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Wireless Web embraces "push"

The old technology, which flopped in the earlier days of the Internet, is finding redemption in millions of cell phones. But will push last this time?

Push technology--a concept that has come to epitomize the bloated promises of the dot-com era--is finding redemption in millions of cell phones.
Read more about the wireless Web

Promoted by companies such as PointCast in the early days of the Web, push technology was hyped as one of the Net's first "killer apps." The idea seemed solid: Rather than surfing several Web sites to locate tidbits of data, consumers would choose information such as sports scores or news they wanted "pushed" to their PCs.

The concept for a variety of reasons, including the increased use of broadband connections and tools that made surfing more efficient.

Cell phones have now picked up where push fell down. Web surfing over mobile phones still remains a cumbersome task because of cramped keypads, slow download times and generally clunky interfaces. Although the number of people who download mobile data from their cell phones remains small--estimated at less than 7 percent in the United States last year--push technology is catching on.

Companies such as Cingular Wireless and Verizon Wireless are now "pushing" news and sports scores to their customers to encourage more Americans to surf by mobile phone.

Push "was popular at the beginning of the Internet, when people weren't browsing that much and weren't used to it," Yankee Group wireless analyst Eugene Signorini said. "The same is true of push on the mobile Web right now."

Verizon Wireless spokeswoman Brenda Rainey said part of the appeal is easy access to information while on the go. "It gives you instantaneous access to information. We've seen an increase in a number of people using the Web in day-to-day activities."

Surfing the Web on cell phones is often a tedious process. Typing a URL into a handset's tiny keypad is cumbersome; viewing Web results on a small, often monochromatic screen is uninspiring. To combat these ills, cell phone providers considered several software and hardware fixes. Yet push has proven effective--so far--since it is affordable, and easy to implement.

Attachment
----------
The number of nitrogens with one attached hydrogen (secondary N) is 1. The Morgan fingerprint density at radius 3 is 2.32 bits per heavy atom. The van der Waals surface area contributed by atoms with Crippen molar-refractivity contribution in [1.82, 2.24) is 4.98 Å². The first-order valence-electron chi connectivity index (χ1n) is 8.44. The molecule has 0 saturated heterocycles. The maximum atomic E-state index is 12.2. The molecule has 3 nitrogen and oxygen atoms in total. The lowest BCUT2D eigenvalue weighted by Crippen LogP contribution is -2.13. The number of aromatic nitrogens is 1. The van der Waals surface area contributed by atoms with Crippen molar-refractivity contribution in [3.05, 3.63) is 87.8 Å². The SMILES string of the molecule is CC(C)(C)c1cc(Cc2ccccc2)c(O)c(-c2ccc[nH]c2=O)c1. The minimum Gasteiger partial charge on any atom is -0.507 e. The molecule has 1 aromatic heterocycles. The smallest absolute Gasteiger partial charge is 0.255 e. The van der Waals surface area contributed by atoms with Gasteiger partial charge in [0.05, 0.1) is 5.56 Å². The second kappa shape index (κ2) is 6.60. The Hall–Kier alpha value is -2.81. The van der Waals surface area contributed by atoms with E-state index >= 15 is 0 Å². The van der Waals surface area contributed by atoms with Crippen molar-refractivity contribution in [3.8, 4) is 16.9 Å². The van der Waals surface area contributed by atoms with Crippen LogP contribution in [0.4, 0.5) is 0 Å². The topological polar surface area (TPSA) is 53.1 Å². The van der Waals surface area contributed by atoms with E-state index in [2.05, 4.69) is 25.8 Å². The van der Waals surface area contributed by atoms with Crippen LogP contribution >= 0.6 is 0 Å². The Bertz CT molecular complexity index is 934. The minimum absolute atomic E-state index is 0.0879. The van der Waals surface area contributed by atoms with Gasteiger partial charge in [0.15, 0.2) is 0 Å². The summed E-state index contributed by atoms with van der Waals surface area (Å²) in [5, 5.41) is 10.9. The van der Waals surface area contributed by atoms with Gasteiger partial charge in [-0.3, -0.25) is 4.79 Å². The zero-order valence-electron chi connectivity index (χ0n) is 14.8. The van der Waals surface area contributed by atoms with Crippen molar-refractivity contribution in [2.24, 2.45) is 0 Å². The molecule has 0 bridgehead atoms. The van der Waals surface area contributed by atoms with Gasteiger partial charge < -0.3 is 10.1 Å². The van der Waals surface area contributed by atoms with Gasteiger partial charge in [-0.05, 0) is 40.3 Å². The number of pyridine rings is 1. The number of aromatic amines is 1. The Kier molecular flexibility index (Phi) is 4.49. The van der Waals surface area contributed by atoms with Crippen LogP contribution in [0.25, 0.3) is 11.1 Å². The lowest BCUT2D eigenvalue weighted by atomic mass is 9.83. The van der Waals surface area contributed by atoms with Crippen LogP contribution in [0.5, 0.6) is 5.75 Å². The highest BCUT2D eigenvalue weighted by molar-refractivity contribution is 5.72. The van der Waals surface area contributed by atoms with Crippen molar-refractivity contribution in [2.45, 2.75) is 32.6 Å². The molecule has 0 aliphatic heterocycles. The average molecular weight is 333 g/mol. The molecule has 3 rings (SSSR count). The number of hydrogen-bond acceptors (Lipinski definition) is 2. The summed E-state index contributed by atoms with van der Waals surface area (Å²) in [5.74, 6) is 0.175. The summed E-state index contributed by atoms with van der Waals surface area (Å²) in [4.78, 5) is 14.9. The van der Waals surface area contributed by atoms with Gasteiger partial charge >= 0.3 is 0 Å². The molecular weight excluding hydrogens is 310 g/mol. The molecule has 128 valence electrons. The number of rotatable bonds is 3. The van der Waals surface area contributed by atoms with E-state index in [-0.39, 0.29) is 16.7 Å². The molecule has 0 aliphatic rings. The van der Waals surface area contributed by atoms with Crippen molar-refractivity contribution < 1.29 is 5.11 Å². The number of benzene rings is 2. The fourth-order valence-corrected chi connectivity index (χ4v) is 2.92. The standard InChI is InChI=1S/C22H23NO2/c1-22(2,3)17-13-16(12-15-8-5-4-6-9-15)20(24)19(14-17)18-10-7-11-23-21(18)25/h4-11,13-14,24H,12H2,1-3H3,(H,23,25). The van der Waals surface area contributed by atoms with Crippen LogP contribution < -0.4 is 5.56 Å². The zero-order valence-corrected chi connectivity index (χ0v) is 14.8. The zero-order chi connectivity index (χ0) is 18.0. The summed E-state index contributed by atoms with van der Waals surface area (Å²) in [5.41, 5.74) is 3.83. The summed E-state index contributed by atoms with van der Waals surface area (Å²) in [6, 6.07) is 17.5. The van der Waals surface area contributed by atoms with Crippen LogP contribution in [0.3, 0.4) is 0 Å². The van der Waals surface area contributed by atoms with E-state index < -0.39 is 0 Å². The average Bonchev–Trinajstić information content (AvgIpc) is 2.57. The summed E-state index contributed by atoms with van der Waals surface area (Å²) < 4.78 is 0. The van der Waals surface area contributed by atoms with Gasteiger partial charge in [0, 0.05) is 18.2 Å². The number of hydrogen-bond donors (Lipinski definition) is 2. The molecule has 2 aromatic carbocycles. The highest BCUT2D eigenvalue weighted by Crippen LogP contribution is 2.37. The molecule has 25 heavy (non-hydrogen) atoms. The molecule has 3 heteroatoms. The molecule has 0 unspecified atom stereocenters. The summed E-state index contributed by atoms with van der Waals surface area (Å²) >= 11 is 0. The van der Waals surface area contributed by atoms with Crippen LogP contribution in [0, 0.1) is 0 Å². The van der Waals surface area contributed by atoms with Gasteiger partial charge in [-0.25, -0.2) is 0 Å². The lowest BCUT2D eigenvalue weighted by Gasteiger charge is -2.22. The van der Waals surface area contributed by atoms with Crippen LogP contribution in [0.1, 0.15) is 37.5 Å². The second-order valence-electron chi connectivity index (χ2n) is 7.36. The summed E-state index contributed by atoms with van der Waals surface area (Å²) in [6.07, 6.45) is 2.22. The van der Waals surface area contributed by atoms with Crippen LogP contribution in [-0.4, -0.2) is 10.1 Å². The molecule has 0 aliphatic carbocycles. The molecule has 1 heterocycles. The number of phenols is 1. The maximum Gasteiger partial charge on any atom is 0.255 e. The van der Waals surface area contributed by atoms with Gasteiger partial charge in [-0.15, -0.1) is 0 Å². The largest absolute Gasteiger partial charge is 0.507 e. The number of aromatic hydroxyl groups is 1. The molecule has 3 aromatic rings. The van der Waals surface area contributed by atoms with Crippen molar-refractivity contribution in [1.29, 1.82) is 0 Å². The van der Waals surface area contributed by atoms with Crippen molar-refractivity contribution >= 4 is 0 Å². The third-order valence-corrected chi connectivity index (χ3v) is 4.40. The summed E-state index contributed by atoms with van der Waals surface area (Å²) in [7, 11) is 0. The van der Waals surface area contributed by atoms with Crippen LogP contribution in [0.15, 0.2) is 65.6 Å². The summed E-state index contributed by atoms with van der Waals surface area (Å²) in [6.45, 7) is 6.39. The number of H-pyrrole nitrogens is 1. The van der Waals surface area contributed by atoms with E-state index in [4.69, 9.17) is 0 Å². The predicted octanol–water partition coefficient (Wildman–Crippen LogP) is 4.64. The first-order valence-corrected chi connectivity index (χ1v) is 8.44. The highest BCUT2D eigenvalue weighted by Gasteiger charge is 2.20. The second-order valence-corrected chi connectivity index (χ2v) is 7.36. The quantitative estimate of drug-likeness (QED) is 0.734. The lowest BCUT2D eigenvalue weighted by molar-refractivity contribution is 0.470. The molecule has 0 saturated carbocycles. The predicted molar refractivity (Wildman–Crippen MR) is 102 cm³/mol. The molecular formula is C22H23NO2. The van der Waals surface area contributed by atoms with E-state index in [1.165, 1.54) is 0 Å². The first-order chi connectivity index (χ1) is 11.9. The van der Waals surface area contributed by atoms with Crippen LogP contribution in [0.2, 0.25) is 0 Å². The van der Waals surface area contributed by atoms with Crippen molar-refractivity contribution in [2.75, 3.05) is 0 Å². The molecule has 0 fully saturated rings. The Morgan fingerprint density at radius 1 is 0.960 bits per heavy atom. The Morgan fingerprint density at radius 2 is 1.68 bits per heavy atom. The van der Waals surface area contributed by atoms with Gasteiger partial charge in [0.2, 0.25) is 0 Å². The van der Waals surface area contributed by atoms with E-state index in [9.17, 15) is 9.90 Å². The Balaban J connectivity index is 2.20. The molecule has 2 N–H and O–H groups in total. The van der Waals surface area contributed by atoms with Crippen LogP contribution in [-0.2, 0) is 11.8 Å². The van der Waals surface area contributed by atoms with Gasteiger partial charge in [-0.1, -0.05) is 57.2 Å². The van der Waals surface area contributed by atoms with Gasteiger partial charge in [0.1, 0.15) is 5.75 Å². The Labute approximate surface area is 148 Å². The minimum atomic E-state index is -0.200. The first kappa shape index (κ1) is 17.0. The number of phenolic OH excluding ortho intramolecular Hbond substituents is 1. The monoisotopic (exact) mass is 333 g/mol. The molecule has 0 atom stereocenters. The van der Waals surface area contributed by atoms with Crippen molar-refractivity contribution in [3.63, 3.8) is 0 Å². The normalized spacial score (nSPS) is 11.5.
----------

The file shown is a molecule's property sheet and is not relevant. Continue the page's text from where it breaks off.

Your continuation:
Point, shoot, fizzle
The owner of PointCast, which created push technology, isn't taking to its latest incarnation.
Companies are busy touting "push" for wireless phones--but the owner of the company that founded the technology isn't one of them.

San Diego-based alerts service company Infogate, which owns the remnants of PointCast, has been slowly integrating push into a toolbar product that lets people receive targeted portfolio information and personalized news online.

The company isn't looking to offer that capability for wireless devices, Infogate Vice President Paul Love said. Infogate customers say tiny cell phone screens make for tough reading beyond "more than a couple of words," he said.

The company sends news and stock alerts to subscribers' PCs; information is sent to a cell phone only if the data is unread on the PC for a period of time.

After a canceled initial public offering and several failed merger and partnership attempts, PointCast was by venture capital firm Idealab. The company integrated PointCast with another of its acquisitions, Launchpad Technologies, which sold e-commerce software for online shopping.

The merged company, based in San Diego, was called EntryPoint. Infogate bought EntryPoint last year and now sells personalized versions of its push technology to businesses such as CNN.

--B.C.

"I didn't want to use my fat fingers on that small keyboard," said Matthew Downs, a push wireless e-mail fan and networking and telecommunications consultant based in Singapore.

Push has simplified the process for many Web surfers. Reading a 160-character message dropped into a wireless in-box--all for $4 a month, on average--beats typing lengthy URLs with sore thumbs, fans of the technology say.

Sports updates or other news alerts are among some of the most popular wireless Web services offered by companies such as Gordano, which sells messaging equipment to wireless and landline telephone providers. The company says it will soon add push to its offerings.

Push and pull
Push for cell phones seems to be mainly a phenomenon in the United States, but that could be changing.

Although most U.S. carriers sell push service, European cell phone providers are just beginning to explore push technology, said Paul D. Baker, a spokesman for Comverse, one of the largest suppliers of landline and wireless phone services and equipment.

Comverse offers services such as "one-touch return" to answer a call, or a single mailbox for faxes, e-mails or voice messages. It also offers telephone companies in 100 countries wireless applications such as SMS (short message service), instant messaging and "push" e-mails.

Despite these advances, some analysts wonder whether push technology can continue to grow at such a steady pace.

One speed bump would be improvements to cell phone handset technology. Manufacturers are creating new designs to make typing in names or addresses more efficient.

Danger's handheld device offers a traditional keyboard, big enough for two thumbs. Nokia plans to release a "one-handed" with a circular keypad, designed to let people type with a thumb. Virtual or attachable keyboards are becoming standard on most higher-end smart phones, which combine the function of a phone and a PDA (personal digital assistant).

The easier it becomes to enter data into a cell phone, the less important push technology could become, Jupiter Research wireless analyst Joe Laszlo said.

"These interfaces are getting a lot better. Push may not be needed much any more," Laszlo said.